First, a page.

Tuesday, May 15, 2012

When and Why Does an Author Decide to Turn Their Back on Traditional Publishers and Self-Pub?


I am not talking about established name brand writers here, for they have a completely different biz model, but the debut and midlist writers who are struggling to find their audience and make a living.

A couple of factors have me thinking:

1. I gave my mom my kindle to borrow to see if she likes it. We went to find a book to buy and, as I have said before and would love to jump on my soapbox and help traditional publishers fix this but hey, I don't work for publishers, when you are searching for books while on your kindle, there is no quick way to tell if a book is by a traditional publisher or self-pubbed. I did not feel like clicking through each book to figure out who publishes what and also noted that price is not the go to resource as both traditional and self-publishers offer their books for little to no money. We downloaded MUST LOVE DOGS --the book, 'coz i loved the movie--for FREE! She wanted a book by one of her favorite writers but when she saw the cost she said, "I didn't realize that ebooks are as expensive as paperbacks (this is an adult novel), maybe an e-reader is not for me" (sigh)

Honestly, I cannot figure out the benefit to the author or the publisher of a free one-off book (1st book in an series (especially an aging series) is another thing--brilliant marketing move and I would say a must do to reignite interest in that series). I don't know if the author of MUST LOVE DOGS has written lots of other books 'coz on Kindle it is a pain to figure that out and negates the ease of the buying experience.

2. A man I know who is a great guy and a good writer wrote a book for which he could not secure an agent.  He revised and rather than again trying to go the traditional route decided to self-pub it as an ebook. Heck, one my my fabulous ex-clients did the same thing after I was unable to sell her book to a traditional publisher.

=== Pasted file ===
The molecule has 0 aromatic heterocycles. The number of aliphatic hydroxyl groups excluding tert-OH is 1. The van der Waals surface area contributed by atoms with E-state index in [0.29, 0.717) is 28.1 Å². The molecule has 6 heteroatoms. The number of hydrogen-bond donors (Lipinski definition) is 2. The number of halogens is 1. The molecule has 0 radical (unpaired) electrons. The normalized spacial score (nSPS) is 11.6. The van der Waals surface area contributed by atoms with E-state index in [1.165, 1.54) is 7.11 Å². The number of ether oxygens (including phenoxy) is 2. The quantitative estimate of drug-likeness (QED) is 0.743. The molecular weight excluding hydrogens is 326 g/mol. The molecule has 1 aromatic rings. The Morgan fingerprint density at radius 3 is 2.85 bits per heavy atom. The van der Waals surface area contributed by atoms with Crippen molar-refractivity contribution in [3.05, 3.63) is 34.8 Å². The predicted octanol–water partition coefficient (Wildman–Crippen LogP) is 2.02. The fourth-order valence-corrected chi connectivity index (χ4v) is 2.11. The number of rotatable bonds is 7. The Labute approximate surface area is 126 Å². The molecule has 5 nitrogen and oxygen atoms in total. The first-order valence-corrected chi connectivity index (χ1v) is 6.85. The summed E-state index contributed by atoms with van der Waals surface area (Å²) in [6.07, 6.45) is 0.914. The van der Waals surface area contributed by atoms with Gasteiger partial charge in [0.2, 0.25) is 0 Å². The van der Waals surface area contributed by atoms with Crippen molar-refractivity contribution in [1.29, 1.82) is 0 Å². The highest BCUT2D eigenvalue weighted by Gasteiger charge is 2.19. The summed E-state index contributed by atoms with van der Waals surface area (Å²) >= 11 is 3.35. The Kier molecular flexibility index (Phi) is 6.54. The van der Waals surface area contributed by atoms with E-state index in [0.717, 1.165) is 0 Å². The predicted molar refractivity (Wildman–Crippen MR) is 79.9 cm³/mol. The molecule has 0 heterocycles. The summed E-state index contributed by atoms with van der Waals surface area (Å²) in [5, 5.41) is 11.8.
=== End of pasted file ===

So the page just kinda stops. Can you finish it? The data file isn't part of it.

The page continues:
3. I know some of you have told me that your 'erotica' writer friends and 'genre' writer friends are making some big bucks selling their e-books for $0.99 to $3.99....we are talking 6 figures a year!

4. And this NYTimes article...Writer’s Cramp: In the E-Reader Era, a Book a Year Is Slacking which is talking about traditionally published authors now needing to increase their output to keep in front of the consumers' eye including digital-only short stories. Interestingly,  "Advances [for digital-only short stories] are typically not part of the bargain, and the works are priced so low (usually $0.99 or $1.99) that they don’t produce much revenue, even if they take several weeks or months to write.  But some authors said that even though they are beginning to accept them as one of the necessary requirements of book marketing, they still find them taxing to produce."

5. Heck, these days you can buy a review from Kirkus and others....a good review is not guaranteed but in most reviews there are snippets to use to promote your book...and further blur the lines for consumers to know if it is traditionally or self-pubbed.